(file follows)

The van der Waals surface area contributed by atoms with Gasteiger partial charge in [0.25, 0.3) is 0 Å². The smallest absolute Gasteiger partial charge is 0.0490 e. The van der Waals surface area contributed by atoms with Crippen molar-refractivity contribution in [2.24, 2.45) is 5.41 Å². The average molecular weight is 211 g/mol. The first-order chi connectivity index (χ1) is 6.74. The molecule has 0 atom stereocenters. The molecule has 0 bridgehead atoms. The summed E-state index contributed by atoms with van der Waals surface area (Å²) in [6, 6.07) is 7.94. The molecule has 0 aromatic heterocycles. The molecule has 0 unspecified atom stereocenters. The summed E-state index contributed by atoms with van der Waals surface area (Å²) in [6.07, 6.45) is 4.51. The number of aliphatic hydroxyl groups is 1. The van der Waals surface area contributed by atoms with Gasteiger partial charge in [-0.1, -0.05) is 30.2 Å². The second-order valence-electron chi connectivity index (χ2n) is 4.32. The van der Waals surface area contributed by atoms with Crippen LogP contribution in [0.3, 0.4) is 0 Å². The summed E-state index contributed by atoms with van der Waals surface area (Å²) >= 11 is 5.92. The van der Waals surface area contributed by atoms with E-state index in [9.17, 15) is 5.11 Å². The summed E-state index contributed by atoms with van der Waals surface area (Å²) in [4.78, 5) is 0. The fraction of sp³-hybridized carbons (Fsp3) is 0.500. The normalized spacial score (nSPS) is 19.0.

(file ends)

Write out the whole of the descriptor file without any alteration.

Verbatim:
The van der Waals surface area contributed by atoms with Gasteiger partial charge in [0.25, 0.3) is 0 Å². The smallest absolute Gasteiger partial charge is 0.0490 e. The van der Waals surface area contributed by atoms with Crippen molar-refractivity contribution in [2.24, 2.45) is 5.41 Å². The average molecular weight is 211 g/mol. The first-order chi connectivity index (χ1) is 6.74. The molecule has 0 atom stereocenters. The molecule has 0 bridgehead atoms. The summed E-state index contributed by atoms with van der Waals surface area (Å²) in [6, 6.07) is 7.94. The molecule has 0 aromatic heterocycles. The molecule has 0 unspecified atom stereocenters. The summed E-state index contributed by atoms with van der Waals surface area (Å²) in [6.07, 6.45) is 4.51. The number of aliphatic hydroxyl groups is 1. The van der Waals surface area contributed by atoms with Gasteiger partial charge in [-0.1, -0.05) is 30.2 Å². The second-order valence-electron chi connectivity index (χ2n) is 4.32. The van der Waals surface area contributed by atoms with Crippen LogP contribution in [0.3, 0.4) is 0 Å². The summed E-state index contributed by atoms with van der Waals surface area (Å²) >= 11 is 5.92. The van der Waals surface area contributed by atoms with E-state index in [9.17, 15) is 5.11 Å². The summed E-state index contributed by atoms with van der Waals surface area (Å²) in [4.78, 5) is 0. The fraction of sp³-hybridized carbons (Fsp3) is 0.500. The normalized spacial score (nSPS) is 19.0.